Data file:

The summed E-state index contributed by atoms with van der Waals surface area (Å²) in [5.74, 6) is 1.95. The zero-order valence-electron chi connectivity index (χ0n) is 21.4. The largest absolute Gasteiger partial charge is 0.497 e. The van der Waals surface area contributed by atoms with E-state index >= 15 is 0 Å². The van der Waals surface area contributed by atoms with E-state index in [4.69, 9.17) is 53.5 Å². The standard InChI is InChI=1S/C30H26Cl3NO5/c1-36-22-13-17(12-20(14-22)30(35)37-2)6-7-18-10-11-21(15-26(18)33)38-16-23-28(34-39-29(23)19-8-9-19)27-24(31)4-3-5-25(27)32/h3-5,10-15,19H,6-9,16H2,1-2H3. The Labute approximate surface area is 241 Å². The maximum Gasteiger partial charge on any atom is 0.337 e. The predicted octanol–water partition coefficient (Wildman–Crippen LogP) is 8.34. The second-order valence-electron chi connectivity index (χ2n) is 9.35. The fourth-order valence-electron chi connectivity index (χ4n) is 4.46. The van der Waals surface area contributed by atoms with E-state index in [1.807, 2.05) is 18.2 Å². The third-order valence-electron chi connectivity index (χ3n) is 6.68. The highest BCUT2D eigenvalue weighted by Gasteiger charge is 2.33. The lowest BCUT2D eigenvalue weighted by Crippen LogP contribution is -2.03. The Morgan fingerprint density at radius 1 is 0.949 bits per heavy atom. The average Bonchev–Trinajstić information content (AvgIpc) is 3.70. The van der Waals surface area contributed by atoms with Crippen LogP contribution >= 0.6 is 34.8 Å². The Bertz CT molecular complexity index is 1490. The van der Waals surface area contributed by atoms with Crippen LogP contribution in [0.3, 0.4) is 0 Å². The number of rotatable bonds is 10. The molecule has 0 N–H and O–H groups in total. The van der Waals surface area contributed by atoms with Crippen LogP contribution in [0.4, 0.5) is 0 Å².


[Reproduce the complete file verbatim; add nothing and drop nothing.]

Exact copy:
The summed E-state index contributed by atoms with van der Waals surface area (Å²) in [5.74, 6) is 1.95. The zero-order valence-electron chi connectivity index (χ0n) is 21.4. The largest absolute Gasteiger partial charge is 0.497 e. The van der Waals surface area contributed by atoms with E-state index >= 15 is 0 Å². The van der Waals surface area contributed by atoms with E-state index in [4.69, 9.17) is 53.5 Å². The standard InChI is InChI=1S/C30H26Cl3NO5/c1-36-22-13-17(12-20(14-22)30(35)37-2)6-7-18-10-11-21(15-26(18)33)38-16-23-28(34-39-29(23)19-8-9-19)27-24(31)4-3-5-25(27)32/h3-5,10-15,19H,6-9,16H2,1-2H3. The Labute approximate surface area is 241 Å². The maximum Gasteiger partial charge on any atom is 0.337 e. The predicted octanol–water partition coefficient (Wildman–Crippen LogP) is 8.34. The second-order valence-electron chi connectivity index (χ2n) is 9.35. The fourth-order valence-electron chi connectivity index (χ4n) is 4.46. The van der Waals surface area contributed by atoms with E-state index in [1.807, 2.05) is 18.2 Å². The third-order valence-electron chi connectivity index (χ3n) is 6.68. The highest BCUT2D eigenvalue weighted by Gasteiger charge is 2.33. The lowest BCUT2D eigenvalue weighted by Crippen LogP contribution is -2.03. The Morgan fingerprint density at radius 1 is 0.949 bits per heavy atom. The average Bonchev–Trinajstić information content (AvgIpc) is 3.70. The van der Waals surface area contributed by atoms with Crippen LogP contribution >= 0.6 is 34.8 Å². The Bertz CT molecular complexity index is 1490. The van der Waals surface area contributed by atoms with Crippen LogP contribution in [0.3, 0.4) is 0 Å². The number of rotatable bonds is 10. The molecule has 0 N–H and O–H groups in total. The van der Waals surface area contributed by atoms with Crippen LogP contribution in [0.4, 0.5) is 0 Å².